The two sides of Amherst’s charter debate don’t just disagree on what the form of government should be. They disagree on the meaning of some key words.
Take “representative.” When speaking of “Representative Town Meeting,” charter opponents don’t mean that members represent the citizens in their precincts. They mean that the group is large enough to be representative of all views.
Most Town Meeting members don’t treat residents of their precincts as constituents. They rarely solicit views, most aren’t elected based on their positions, and many don’t even want residents to contact them. If you have a pothole or a dangerous intersection in your neighborhood, it’s useless to contact them.
Town Meeting members are older, wealthier and whiter than the population as a whole, so they also don’t “represent” the town demographically.
Seventy percent of Town Meeting members elected in the last 10 years were from precincts with 10 or fewer candidates for eight seats. So voters didn’t have much choice about who their “representatives” are. Half were self-appointed, because they had no competition at all, and all they had to do to join Town Meeting was sign their own names. (Several of the strongest anti-charter voices come from this group.)
If you define “representative” as charter opponents have, then the current system in effect disenfranchises most residents. If you have to be a Town Meeting member to have your voice heard, and you don’t have the time or inclination to be one, then your only option is voting. But voting is meaningless if your “representatives” don’t need your votes, don’t have to take positions on issues, and aren’t accountable to constituents.
Charter supporters have a different view of what “representative” means. To us, representatives have constituents they are answerable to. By necessity, the 13 councilors will represent the interests of voters. The 10 councilors elected from five distinct parts of town will be responsive to neighborhood concerns. If they aren’t, voters can replace them every two years.
So the councilors will care deeply what their constituents think, and try to help them learn about issues and interact with local government.
Some charter opponents have called Representative Town Meeting “traditional,” implying that it is like the freewheeling annual gatherings distinctive to small New England towns. But our form of Town Meeting is very different from these Open Town Meetings, in which any resident can speak and vote, and which typically last only one day a year.
Actually, fewer than 10 percent of the cities and towns in Massachusetts have a system like Amherst’s, and that number has been declining. Last spring, Framingham voters decided to change from Town Meeting to a council, and North Attleborough is considering such a change. Open Town Meeting exists in 74 percent of the state’s communities, and 16 percent have councils.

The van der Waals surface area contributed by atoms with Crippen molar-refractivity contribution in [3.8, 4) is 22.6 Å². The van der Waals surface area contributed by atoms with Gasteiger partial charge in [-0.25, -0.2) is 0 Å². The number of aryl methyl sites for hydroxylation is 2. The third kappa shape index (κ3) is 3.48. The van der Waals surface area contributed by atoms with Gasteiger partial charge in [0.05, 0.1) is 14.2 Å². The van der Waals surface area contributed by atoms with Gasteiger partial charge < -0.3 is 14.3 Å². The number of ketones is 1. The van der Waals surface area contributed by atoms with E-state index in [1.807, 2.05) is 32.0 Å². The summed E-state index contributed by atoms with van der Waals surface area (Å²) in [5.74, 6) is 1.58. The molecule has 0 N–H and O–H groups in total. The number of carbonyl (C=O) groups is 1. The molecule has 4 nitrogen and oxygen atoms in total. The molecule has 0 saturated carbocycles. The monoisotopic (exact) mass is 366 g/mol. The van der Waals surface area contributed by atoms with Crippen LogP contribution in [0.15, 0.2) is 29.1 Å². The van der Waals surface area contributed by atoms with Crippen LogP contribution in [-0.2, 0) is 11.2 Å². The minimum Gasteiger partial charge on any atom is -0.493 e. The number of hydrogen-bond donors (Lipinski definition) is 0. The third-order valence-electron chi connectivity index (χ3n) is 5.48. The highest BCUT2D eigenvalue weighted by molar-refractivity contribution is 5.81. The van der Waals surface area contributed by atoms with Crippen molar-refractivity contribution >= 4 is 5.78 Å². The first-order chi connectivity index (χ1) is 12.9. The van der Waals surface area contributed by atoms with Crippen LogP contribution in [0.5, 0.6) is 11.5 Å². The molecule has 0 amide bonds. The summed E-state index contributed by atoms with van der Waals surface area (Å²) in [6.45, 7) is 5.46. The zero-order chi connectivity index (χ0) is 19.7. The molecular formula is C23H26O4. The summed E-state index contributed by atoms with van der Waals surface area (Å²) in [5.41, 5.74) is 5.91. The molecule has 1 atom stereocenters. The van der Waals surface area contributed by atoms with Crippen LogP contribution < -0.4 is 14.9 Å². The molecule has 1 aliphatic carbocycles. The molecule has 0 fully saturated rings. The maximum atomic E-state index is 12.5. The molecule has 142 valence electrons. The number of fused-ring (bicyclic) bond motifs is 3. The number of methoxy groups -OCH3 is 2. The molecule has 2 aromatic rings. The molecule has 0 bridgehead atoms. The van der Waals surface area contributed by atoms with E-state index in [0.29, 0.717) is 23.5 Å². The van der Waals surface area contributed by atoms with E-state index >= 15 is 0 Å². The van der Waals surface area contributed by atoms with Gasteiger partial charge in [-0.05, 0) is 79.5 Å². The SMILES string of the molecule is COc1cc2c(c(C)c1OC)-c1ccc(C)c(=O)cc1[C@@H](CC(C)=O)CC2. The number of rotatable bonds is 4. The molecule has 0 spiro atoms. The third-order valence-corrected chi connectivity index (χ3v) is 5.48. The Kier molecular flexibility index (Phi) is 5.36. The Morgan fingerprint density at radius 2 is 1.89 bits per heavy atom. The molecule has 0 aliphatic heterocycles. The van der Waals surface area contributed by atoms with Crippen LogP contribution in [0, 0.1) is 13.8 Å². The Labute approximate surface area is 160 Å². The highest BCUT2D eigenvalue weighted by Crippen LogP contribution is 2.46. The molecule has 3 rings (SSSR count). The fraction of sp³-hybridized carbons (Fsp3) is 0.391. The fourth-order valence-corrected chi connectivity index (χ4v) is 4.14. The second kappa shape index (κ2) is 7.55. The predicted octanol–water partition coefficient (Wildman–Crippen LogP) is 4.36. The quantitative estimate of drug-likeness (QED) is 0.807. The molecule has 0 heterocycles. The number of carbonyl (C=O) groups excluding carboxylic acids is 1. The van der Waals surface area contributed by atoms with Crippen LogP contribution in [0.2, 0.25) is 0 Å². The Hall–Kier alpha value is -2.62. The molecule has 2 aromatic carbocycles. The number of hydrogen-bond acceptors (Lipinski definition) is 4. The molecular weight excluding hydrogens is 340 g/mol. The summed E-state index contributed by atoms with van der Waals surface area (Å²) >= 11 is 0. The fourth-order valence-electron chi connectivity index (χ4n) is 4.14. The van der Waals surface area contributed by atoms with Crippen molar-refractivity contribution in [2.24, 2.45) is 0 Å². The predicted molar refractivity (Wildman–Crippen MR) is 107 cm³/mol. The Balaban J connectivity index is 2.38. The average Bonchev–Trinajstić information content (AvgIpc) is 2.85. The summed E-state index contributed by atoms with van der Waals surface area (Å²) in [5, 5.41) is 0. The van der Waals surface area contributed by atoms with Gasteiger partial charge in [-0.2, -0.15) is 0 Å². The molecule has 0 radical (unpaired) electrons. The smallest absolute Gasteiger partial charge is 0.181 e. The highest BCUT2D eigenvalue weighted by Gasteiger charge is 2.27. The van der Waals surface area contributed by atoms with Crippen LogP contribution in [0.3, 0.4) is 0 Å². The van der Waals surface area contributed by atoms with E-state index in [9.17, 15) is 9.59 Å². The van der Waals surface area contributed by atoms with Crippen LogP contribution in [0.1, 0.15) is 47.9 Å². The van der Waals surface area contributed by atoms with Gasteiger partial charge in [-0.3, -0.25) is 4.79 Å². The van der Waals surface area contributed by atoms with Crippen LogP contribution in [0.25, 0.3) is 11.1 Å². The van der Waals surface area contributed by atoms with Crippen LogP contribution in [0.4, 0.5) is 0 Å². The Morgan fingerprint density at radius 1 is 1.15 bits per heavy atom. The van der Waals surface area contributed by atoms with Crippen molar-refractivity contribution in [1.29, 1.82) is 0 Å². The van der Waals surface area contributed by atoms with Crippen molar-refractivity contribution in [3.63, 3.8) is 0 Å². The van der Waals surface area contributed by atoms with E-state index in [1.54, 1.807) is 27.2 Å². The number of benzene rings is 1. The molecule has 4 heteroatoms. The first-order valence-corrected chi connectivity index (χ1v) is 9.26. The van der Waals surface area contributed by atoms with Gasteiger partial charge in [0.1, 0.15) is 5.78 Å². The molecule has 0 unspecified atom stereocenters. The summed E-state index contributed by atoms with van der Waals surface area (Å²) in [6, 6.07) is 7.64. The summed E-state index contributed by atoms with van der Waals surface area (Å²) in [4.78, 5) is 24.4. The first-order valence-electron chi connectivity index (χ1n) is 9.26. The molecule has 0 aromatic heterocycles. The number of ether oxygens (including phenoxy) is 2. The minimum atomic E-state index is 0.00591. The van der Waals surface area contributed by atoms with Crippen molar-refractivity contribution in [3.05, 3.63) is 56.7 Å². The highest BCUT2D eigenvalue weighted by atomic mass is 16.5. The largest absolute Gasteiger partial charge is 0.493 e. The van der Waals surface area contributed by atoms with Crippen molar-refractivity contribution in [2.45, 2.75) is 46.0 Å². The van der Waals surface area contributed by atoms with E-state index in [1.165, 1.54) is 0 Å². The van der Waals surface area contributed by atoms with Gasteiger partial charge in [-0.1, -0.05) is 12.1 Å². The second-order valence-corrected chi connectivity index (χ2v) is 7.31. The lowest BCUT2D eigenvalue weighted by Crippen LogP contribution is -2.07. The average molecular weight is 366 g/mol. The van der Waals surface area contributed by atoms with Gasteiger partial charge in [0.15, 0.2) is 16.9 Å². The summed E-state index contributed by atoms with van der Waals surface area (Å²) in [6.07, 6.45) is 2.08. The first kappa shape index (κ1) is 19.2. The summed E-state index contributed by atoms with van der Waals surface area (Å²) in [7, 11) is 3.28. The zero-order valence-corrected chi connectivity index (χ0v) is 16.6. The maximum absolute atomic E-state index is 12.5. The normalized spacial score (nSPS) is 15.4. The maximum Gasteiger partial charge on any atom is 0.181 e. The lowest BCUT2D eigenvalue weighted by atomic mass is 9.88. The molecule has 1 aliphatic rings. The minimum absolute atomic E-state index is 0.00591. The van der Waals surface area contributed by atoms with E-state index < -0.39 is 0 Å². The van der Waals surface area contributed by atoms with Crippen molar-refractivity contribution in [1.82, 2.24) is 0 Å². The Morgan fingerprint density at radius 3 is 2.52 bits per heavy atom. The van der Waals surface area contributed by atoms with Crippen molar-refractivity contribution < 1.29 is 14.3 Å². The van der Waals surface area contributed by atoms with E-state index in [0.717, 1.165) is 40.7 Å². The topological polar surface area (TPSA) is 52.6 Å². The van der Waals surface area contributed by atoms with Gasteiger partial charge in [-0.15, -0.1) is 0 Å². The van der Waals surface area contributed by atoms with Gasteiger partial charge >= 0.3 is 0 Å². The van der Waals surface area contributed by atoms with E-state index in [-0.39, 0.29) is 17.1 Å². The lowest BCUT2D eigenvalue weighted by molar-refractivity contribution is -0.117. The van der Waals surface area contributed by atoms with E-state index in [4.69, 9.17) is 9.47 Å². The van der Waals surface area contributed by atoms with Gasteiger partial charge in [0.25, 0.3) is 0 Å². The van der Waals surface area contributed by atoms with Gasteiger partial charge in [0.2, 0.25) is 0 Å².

If Town Meeting supporters really believe that bigger is better, they should advocate for a change to Open Town Meeting.
Another fundamental word the two sides disagree on is “democratic.” Town Meeting supporters use this word to refer to the 254 members (actually, an average of only 174 vote on articles). The theory is apparently that a large group can tap in to the wisdom of crowds, and it doesn’t really matter how the crowd was selected.
In a recent letter to the Bulletin, Arthur S. Keene said that charter supporters have “contempt” for democracy. Actually, we have a different definition: We believe political power should be in the hands of all voters, not in an elite group of super-voters who are disconnected from residents.
The 13-member council will be chosen in competitive elections, with multiple candidates, ample discussion of issues, and greatly increased voter participation. The goal is decision-makers who have received a true mandate from voters.
Keene maintained in his letter that Town Meeting is “deliberative.” I think he means that lots of speakers stand up and state their opinions. But there is little give and take, questions go unanswered, and misinformation goes uncorrected. The word “deliberative” connotes carefulness and back-and-forth discussion.
The Town Council will deliberate issues for as long as it takes, and not be limited to one night. “Alternative facts” will be exposed, all residents will have the right to voice their opinions, and councilors will be able to have real debates.
Then there’s the word “participation.” Town Meeting members claim that because they are participating in government, albeit only twice a year, the government is participatory. But they comprise only 1 percent of registered voters, and the other 99 percent are not participating as much as they could.
In most communities, that means voting. But in Amherst over the last 10 years, voter participation in local elections has averaged only 15.8 percent, and has it been as low as 6.6 percent. Given the lack of choices, you can hardly blame most residents for ignoring local elections.
The charter contains provisions that allow residents (all residents, not just some) to learn about issues and express their opinions to the Town Council, both on the town and neighborhood levels. There’s even a provision for a Community Participation Officer to help all residents figure out how to participate on boards, at forums and district meetings, or to campaign for elective office.
Few people in Amherst will be ignoring the election on March 27. In part, voters will decide which side’s definitions of these five words make the most sense to them.
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